Discovery and mapping of an intracellular antagonist binding site at the chemokine receptor CCR2

Research output: Contribution to journalJournal articleResearchpeer-review

  • Annelien J M Zweemer
  • Julia Bunnik
  • Margo Veenhuizen
  • Fabiana Miraglia
  • Eelke B Lenselink
  • Maris Vilums
  • Henk de Vries
  • Arthur Gibert
  • Stefanie Thiele
  • Rosenkilde, Mette
  • Adriaan P IJzerman
  • Laura H Heitman

The chemokine receptor CCR2 is a G protein-coupled receptor that is involved in many diseases characterized by chronic inflammation, and therefore a large variety of CCR2 small molecule antagonists has been developed. On the basis of their chemical structures these antagonists can roughly be divided into two groups with most likely two topographically distinct binding sites. The aim of the current study was to identify the binding site of one such group of ligands, exemplified by three allosteric antagonists, CCR2-RA-[R], JNJ-27141491, and SD-24. We first used a chimeric CCR2/CCR5 receptor approach to obtain insight into the binding site of the allosteric antagonists and additionally introduced eight single point mutations in CCR2 to further characterize the putative binding pocket. All constructs were studied in radioligand binding and/or functional IP turnover assays, providing evidence for an intracellular binding site for CCR2-RA-[R], JNJ-27141491, and SD-24. For CCR2-RA-[R] the most important residues for binding were found to be the highly conserved tyrosine Y(7.53) and phenylalanine F(8.50) of the NPxxYx(5,6)F motif, as well as V(6.36) at the bottom of TM-VI and K(8.49) in helix-VIII. These findings demonstrate for the first time the presence of an allosteric intracellular binding site for CCR2 antagonists. This contributes to an increased understanding of the interactions of diverse ligands at CCR2 and may allow for a more rational design of future allosteric antagonists.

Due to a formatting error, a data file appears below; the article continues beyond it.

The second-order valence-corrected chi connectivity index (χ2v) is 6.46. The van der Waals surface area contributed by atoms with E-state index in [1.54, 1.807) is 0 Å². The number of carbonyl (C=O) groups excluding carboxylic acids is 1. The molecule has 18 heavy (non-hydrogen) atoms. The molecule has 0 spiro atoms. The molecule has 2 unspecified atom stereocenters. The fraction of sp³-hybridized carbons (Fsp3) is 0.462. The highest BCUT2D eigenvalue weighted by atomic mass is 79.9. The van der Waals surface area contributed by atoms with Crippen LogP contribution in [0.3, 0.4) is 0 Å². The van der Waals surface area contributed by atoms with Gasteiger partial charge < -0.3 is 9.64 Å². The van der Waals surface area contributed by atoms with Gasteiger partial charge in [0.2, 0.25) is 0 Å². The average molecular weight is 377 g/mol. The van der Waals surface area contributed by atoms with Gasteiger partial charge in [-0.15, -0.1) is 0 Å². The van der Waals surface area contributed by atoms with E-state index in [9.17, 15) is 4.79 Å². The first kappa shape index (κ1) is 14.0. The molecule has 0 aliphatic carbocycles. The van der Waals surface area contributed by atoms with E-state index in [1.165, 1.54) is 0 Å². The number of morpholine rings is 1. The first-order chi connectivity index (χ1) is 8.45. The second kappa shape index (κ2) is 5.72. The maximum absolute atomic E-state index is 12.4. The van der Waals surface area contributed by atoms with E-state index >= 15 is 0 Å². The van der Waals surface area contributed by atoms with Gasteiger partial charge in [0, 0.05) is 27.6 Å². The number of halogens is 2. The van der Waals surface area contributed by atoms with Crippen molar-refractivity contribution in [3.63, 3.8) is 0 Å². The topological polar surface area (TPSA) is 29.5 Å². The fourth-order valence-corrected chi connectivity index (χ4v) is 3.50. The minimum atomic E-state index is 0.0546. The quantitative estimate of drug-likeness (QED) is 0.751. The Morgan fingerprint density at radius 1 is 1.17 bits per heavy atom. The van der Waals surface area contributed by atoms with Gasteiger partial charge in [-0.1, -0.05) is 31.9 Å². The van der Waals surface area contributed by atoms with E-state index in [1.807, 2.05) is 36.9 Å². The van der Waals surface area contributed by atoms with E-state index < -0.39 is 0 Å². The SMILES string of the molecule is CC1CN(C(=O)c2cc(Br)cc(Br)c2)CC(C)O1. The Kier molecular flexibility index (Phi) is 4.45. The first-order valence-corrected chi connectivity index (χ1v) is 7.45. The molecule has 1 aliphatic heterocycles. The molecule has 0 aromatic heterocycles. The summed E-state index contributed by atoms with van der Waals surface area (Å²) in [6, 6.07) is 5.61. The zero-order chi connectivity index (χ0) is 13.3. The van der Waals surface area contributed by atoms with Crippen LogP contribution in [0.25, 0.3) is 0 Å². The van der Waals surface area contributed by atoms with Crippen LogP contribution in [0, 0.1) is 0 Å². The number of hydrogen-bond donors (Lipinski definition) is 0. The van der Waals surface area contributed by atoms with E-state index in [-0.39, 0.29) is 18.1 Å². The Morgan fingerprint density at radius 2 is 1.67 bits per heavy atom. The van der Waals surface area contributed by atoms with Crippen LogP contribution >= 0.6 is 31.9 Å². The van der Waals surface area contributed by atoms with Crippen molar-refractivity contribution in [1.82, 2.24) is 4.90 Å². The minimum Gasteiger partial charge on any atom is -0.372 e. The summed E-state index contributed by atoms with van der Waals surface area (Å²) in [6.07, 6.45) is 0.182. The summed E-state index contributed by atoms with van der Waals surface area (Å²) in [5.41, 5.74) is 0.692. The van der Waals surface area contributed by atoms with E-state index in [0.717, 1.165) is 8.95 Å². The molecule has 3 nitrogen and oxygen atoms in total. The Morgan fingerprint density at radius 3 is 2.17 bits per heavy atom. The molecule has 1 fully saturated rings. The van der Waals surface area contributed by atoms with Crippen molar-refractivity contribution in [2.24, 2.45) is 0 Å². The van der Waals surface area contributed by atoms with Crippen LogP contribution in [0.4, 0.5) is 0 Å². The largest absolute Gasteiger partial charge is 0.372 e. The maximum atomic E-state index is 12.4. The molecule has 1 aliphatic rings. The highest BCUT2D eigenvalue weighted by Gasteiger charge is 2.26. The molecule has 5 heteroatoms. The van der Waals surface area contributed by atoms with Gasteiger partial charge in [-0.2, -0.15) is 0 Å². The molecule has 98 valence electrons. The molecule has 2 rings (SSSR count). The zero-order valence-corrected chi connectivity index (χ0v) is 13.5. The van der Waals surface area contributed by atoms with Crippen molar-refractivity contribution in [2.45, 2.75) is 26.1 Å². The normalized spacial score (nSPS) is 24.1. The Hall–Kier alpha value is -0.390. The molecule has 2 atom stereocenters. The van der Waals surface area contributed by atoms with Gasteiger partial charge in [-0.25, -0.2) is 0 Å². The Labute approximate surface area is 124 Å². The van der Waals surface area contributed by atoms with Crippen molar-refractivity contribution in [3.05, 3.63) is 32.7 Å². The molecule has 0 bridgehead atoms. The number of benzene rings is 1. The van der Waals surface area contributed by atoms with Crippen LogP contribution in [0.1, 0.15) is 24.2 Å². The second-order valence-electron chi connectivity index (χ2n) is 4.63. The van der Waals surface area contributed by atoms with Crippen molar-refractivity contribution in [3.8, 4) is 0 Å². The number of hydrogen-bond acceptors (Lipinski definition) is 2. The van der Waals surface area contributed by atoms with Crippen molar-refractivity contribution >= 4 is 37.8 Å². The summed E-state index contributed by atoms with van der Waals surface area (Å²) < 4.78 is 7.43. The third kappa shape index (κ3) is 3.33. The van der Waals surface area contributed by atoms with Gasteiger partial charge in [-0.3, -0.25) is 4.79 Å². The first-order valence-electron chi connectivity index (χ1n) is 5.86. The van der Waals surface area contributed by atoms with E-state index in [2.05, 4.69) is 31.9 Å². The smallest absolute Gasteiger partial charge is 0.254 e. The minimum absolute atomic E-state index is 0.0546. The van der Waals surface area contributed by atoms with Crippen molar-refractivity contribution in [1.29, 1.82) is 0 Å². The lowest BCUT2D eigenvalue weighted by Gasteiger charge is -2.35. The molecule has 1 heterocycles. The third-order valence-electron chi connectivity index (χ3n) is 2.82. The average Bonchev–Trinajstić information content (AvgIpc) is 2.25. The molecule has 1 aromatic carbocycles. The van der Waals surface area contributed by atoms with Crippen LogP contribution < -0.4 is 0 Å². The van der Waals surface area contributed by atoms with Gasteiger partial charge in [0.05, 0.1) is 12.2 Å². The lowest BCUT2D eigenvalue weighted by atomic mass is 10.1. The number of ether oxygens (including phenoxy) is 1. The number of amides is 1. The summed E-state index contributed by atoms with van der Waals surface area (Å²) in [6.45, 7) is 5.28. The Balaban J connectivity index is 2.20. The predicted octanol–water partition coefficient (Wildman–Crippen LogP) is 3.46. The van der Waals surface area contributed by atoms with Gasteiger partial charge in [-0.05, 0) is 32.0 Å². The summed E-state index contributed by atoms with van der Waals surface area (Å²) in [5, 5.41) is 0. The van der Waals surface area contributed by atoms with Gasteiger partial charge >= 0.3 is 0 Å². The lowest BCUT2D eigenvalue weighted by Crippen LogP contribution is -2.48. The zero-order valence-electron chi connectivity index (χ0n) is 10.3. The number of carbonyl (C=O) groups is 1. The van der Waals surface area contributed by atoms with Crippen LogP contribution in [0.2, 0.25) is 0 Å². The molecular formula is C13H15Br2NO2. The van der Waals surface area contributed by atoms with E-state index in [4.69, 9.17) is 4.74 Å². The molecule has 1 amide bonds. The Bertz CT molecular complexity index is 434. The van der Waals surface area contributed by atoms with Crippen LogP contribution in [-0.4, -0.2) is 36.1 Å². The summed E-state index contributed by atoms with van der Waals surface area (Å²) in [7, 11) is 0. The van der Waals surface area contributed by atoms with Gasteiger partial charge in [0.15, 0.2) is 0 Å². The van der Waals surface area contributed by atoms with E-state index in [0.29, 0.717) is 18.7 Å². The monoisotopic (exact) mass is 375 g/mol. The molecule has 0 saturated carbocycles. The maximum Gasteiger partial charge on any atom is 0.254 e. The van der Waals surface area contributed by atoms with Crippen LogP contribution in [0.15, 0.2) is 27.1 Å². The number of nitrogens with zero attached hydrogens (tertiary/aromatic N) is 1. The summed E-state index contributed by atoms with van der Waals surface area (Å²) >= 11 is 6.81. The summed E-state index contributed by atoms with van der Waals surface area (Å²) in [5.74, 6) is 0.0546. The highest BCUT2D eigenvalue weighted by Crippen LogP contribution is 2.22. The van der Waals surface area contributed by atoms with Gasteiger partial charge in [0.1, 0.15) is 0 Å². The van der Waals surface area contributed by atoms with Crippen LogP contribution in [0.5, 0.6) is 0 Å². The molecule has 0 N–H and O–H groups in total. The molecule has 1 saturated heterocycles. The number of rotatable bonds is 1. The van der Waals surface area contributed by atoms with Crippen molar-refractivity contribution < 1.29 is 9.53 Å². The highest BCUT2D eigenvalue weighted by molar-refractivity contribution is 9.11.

Original languageEnglish
JournalMolecular Pharmacology
Issue number4
Pages (from-to)358-68
Number of pages11
Publication statusPublished - 2014

    Research areas

  • Allosteric Site, Amino Acid Motifs, Amino Acid Sequence, Animals, CHO Cells, COS Cells, Cell Line, Tumor, Cercopithecus aethiops, Cricetinae, Cricetulus, Humans, Imidazoles, Ligands, Molecular Sequence Data, Point Mutation, Protein Binding, Pyrrolidines, Receptors, CCR2, Sulfonamides

ID: 137817839